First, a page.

Single parents, I respect you

I don’t think people say it enough. I think there’s still a stigma around being a single parent, and that’s why I wanted to do this blog post, to tell you that for me, you guys are absolutely bossing it.

My god, do I respect you.
You see, I was primarily brought up in a single parent family, but it was incredibly dysfunctional and damaging and had a lot to do with my diagnosis of pre and postnatal depression with my own pregnancy. You’d think that would make me stereotypically biased against single parents and that I think all families end up that way. But no, I don’t tar everyone with the same brush, and maybe mine was so terrible because of how hard it was? Who knows. What I do know is that the majority of the time, single parents are heroes.

Aimee’s blog post on the new baby bubble rang true for me, yet I couldn’t help but think what I would have done if I hadn’t had the support of my partner in those crucial first two weeks. Jamie even said to me in hindsight he shouldn’t have taken the second week of paternity leave, but even with that second week I wasn’t ready to be a parent on my own. I had a vaginal birth and needed stitches but it was otherwise uncomplicated, imagine if that had been a C-section… how would I have coped? The answer is, I wouldn’t have.

For a bit of context, Jamie used to do shift work, which meant for 7, 5 and 4 days at a time he would be away, and I wouldn’t see him until the end of that shift pattern. It also meant that the days in between he was there constantly to help, but the days without him put a huge strain on me and with PND skulking over me like an angry raincloud it was terrifying being alone with a baby some days. He no longer works there, and at the moment his job means he’s home fairly often, but next year he could be away for 6 whole months.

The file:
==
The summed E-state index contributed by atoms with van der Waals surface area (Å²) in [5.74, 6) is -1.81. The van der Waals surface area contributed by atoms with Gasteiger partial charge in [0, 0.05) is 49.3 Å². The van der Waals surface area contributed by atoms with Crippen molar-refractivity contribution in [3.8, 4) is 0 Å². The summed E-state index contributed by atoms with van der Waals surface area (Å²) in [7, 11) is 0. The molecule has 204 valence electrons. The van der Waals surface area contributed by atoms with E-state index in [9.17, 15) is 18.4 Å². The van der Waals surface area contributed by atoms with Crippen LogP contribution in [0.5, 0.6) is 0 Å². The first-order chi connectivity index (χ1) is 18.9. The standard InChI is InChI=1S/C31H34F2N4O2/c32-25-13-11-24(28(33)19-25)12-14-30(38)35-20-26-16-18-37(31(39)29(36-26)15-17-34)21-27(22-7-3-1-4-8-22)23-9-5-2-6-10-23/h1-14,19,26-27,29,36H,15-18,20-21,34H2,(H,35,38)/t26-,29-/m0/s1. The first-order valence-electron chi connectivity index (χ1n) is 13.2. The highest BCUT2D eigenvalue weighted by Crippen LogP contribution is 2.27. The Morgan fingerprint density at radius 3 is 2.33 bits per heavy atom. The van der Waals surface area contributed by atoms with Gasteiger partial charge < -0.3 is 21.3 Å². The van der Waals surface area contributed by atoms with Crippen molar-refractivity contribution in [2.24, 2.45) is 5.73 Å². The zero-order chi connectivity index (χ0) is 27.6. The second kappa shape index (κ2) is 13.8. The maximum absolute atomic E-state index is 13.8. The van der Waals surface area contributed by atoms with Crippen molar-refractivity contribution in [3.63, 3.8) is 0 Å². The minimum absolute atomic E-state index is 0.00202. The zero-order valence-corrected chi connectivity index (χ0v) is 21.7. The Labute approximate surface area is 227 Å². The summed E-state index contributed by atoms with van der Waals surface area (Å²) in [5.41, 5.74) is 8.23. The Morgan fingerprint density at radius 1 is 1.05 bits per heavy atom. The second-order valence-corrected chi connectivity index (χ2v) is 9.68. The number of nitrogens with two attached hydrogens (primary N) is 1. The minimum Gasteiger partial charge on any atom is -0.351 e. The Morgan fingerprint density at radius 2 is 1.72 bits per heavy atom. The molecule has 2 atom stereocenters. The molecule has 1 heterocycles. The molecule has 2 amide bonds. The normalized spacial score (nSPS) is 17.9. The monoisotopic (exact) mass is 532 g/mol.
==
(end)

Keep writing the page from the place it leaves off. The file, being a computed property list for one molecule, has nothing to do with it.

6 months alone. Just a nearly 2 year old for company. Will it be easy? Will me and my daughter have an unbreakable bond because I was the only parent around for 6 months when she was a toddler? Will she resent her dad? All of these questions are spinning around in my head and I know I have nothing to worry about. Some mothers and fathers have to cope every day like this, not just 6 months. What am I complaining about? But it scares me. I’m in awe of how people must manage every day like this and go on to raise loving, clever and wonderful children. You don’t need two parents to bring an amazing boy or girl up to be an equally amazing man or woman, but it makes it a hell of a lot easier having that other person around to help.
I don’t think people say it enough. I think there’s still a stigma around being a single parent, and that’s why I wanted to do this blog post, to tell you that for me, you guys are absolutely bossing it.
So do me a favour… tonight, get the kids to bed, pour yourself a large glass of wine or crack open a can of lager, kick back, put your feet up and know that you are incredible. Even if you feel like you’re failing, we all have those moments, and you are most definitely not.

If you liked this you may enjoy reading…

Becoming a single mum, the baby steps I’m taking

Why I’m happy being a single mum

Learn to love yourself

Mum Muddling Through